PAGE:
FIG. 3( b) illustrates glass substrate 1 with modified (e.g., micro-engineered) coating 7. The FIG. 3( b) example embodiment differs from the FIG. 3( a) example embodiment in that the surface of the substrate 1 has not been modified in FIG. 3( b). Instead, as explained in greater detail below, the coating 7 provides the desired roughness in the FIG. 3( b) example embodiment.

In certain example embodiments, it may be desirable to micro-engineer the surface of a coating, rather than or in addition to modifying the surface of the substrate, e.g., in order to produce the desired feature shape, type, and/or size. It has advantageously been found reduced-fingerprint, reduced-smudge, and/or reduced-glare effects may also be realized by modifying the surface properties of a coating 7 deposited on substrate 1. It has been found that by micro-engineering a coating (e.g., disposed on a substrate) to a certain level (e.g., a particular range of roughness, haze, and/or clarity), may also achieve reduced smudging (e.g., from fingerprints, other materials transmissible via touch, and/or other impurities and the like) and/or a reduced glare.

The coating 7 may have a surface roughness (e.g., the root mean square “RMS” roughness) that is the same as or similar to the values presented above for the surface of the substrate 1. For example, the coating 7 may have an RMS roughness less than about 2 microns, more preferably less than about 1.2 microns, even more preferably less than about 0.8 microns, and in certain exemplary embodiments, less than or equal to about 0.6 microns. In certain examples, the average peak to peak distance, and average peak to valley height, may be values sufficient to arrive at the desired RMS roughness.

In certain example embodiments, by modifying the surface of a coating 7 disposed on a substrate (e.g., micro-engineering the surface of the coating such that it is patterned, textured, roughened, etc.), an improved haze value may be obtained.

In certain example embodiments, the haze of the coated article may advantageously be less than about 50, more preferably less than about 40, and most preferably from about 20 to 35. However, in certain examples, the haze may be lower than about 20. These haze values may be obtained before and/or after any optional heat treatment of the article.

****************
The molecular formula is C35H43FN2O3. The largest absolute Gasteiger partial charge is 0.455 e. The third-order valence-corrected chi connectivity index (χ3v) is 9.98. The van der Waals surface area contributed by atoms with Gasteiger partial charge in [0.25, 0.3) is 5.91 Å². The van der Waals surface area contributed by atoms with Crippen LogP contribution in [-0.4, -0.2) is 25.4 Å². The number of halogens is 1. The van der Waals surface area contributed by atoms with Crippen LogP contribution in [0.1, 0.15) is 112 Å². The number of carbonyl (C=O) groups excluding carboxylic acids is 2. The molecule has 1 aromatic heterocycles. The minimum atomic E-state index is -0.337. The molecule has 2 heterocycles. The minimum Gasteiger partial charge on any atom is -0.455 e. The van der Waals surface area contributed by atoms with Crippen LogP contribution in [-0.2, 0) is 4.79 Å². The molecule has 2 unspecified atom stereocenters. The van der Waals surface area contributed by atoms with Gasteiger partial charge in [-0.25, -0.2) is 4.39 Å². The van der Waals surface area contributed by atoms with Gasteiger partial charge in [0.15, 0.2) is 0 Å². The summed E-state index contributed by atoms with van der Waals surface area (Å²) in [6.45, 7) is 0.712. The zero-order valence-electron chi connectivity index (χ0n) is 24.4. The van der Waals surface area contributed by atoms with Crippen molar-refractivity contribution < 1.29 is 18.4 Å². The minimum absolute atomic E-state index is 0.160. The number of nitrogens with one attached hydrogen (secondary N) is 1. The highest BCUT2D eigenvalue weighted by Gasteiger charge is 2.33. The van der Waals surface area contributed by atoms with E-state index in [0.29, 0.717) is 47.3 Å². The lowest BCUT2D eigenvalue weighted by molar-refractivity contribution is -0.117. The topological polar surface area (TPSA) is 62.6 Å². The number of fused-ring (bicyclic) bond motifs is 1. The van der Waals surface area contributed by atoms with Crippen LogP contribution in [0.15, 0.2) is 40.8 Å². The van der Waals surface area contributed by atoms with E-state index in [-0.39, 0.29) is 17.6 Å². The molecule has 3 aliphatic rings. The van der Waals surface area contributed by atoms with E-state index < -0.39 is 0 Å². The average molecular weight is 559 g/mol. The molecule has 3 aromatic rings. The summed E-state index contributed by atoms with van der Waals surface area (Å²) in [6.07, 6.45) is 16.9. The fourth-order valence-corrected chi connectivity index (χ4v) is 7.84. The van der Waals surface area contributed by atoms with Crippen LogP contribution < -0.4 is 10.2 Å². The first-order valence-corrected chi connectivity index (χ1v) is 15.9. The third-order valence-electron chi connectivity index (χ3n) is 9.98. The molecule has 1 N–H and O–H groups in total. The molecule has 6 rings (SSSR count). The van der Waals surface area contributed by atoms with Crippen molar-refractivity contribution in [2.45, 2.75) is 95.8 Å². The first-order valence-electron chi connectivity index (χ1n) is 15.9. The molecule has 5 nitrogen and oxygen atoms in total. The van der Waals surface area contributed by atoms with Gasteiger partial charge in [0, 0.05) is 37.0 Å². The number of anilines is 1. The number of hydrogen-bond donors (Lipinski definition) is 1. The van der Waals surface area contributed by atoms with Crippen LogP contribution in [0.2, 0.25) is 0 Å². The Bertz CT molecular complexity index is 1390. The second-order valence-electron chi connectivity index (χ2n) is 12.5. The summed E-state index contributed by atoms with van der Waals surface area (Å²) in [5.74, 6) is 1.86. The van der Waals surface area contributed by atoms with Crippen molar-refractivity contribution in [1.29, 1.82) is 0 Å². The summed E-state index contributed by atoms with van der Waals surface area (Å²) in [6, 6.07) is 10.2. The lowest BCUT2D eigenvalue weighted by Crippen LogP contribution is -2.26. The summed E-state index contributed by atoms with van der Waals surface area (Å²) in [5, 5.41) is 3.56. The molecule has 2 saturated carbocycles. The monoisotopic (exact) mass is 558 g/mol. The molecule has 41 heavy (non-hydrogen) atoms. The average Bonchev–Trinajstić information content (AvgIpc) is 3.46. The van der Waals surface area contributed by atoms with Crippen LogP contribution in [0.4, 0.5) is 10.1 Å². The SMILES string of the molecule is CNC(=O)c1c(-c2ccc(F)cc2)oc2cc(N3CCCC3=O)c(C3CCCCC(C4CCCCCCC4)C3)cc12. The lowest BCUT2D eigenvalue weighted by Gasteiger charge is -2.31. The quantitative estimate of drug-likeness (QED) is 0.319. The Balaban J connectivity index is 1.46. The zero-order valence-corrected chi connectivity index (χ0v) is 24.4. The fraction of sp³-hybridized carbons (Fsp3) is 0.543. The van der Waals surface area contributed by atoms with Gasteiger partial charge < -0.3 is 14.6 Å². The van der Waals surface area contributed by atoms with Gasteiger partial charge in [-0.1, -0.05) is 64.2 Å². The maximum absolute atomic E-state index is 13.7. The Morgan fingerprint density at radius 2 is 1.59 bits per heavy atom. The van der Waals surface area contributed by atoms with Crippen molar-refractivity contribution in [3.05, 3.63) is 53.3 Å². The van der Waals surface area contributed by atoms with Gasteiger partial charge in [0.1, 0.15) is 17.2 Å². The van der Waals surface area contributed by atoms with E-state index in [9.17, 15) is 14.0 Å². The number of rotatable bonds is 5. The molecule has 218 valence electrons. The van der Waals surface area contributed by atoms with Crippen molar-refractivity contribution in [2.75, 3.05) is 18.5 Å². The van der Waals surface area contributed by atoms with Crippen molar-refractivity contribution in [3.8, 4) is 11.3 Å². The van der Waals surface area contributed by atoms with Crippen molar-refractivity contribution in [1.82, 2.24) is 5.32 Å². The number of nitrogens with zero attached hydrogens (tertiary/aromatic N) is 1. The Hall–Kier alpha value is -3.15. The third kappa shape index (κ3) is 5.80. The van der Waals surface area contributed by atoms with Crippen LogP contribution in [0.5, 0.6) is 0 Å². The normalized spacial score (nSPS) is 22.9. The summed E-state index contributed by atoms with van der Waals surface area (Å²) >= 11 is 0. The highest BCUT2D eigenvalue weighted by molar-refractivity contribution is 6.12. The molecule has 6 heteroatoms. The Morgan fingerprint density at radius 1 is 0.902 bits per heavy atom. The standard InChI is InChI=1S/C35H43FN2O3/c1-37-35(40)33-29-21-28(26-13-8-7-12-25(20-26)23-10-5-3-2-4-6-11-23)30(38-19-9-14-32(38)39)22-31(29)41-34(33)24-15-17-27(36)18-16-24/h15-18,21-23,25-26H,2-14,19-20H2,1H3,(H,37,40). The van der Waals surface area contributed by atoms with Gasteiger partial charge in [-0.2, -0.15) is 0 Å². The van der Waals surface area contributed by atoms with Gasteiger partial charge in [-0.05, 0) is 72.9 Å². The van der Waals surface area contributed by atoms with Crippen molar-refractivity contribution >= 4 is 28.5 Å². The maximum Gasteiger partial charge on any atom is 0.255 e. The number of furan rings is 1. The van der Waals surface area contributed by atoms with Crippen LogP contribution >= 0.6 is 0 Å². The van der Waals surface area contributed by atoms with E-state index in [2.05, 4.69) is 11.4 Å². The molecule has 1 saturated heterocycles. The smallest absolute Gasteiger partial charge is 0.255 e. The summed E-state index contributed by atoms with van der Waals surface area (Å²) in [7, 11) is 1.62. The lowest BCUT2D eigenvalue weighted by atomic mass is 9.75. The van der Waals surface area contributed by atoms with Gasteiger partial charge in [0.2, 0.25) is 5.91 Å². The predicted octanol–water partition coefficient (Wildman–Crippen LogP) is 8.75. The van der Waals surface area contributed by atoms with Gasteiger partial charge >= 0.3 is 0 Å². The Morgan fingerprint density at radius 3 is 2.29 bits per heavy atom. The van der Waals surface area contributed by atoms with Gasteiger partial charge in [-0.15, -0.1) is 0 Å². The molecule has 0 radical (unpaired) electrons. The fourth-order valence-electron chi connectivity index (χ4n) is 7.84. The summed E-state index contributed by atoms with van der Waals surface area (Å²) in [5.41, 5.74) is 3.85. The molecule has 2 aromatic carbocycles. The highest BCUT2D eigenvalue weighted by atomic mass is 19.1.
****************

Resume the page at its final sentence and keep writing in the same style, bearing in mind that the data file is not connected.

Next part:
In certain example embodiments, coating 7 may be roughened, patterned, textured, etc., as it is deposited. In other example embodiments, coating 7 may be deposited as a substantially flat and continuous manner across the substrate, and may be patterned, textured, etched, and/or the like after deposition.

In certain example embodiments, coating 7 may be deposited via CVD, PVD, IBAD, wet coating processes (e.g., sol gel and the like), and/or any other methods suitable for depositing a coating. If coating 7 is not roughened, textured, patterned, or the like, as it is deposited, coating 7 may be micro-engineered so as to have a desired surface roughness post-deposition.

FIG. 4 is a flowchart illustrating processes that may be used in connection with certain example embodiments. A glass substrate is provided (step S402). The surface of the substrate optionally is roughened to a desired RMS surface roughness (step S404). As indicated above, the roughness may be created via single or multi-agent etchants (e.g., acid-based etchants), by scanning the surface with a laser, via bead blasting, and/or the like. A thin film coating optionally may be disposed over the surface of the substrate (step S406). This thin film coating may be highly conformal with respect to the underlying surface, e.g., in cases where the surface of the substrate is optionally roughened. In other cases, however, the thin film coating itself may be textured to the desired surface roughness (e.g., when the surface of the substrate is not roughened at all or to the desired extent). As explained in greater detail below, the thin film coating may have a surface energy that aids in creating anti-fingerprint and/or reduced smudging effects. For instance, the thin film coating may have a surface energy that causes the layer to be hydrophilic or hydrophobic. The coating may in addition or in the alternative serve as an antireflective layer, a protective overcoat (e.g., protecting the underlying micro-engineered surface), and/or an antimicrobial and/or antifungal coating. Further details regarding the surface energy and the synergistic effect between the micro-engineered surfaces are set forth in greater detail below.

In certain example embodiments, it has advantageously been found that regardless of the surface micro-engineering techniques (e.g., regardless of whether the surface 4 of the substrate is modified, or the surface of a coating 7 is modified, to have the desired features), the modified surface 3 of the article may advantageously have a surface energy and/or contact angle tailored to a particular range so as to reduce any smudging effects, etc.

In certain example embodiments, hydrophobic and/or hydrophilic performance of modified surface 3 may be a function of contact angle theta, surface energy gamma, and wettability or adhesion energy W. The surface energy of modified outermost surface 3 or any other surface may be calculated by measuring its contact angle theta. Various examples of contact angle theta are illustrated in FIGS. 5( b), 6(b), and 7(b). The coatings and/or surface modifications are not shown in these figures for purposes of simplicity.

To measure contact angle, a sessile drop 31 of a liquid such as water is placed on the substrate as shown in FIGS. 5( b), 6(b), and 7(b). A contact angle theta between the drop 31 and the underlying article appears, defining an angle theta, depending upon the interface tension between the three phases at the point of contact. The contact angle is greater in FIGS. 5( b) and 7(b) than in FIG. 6( b) because of the surface energy of the respective surfaces.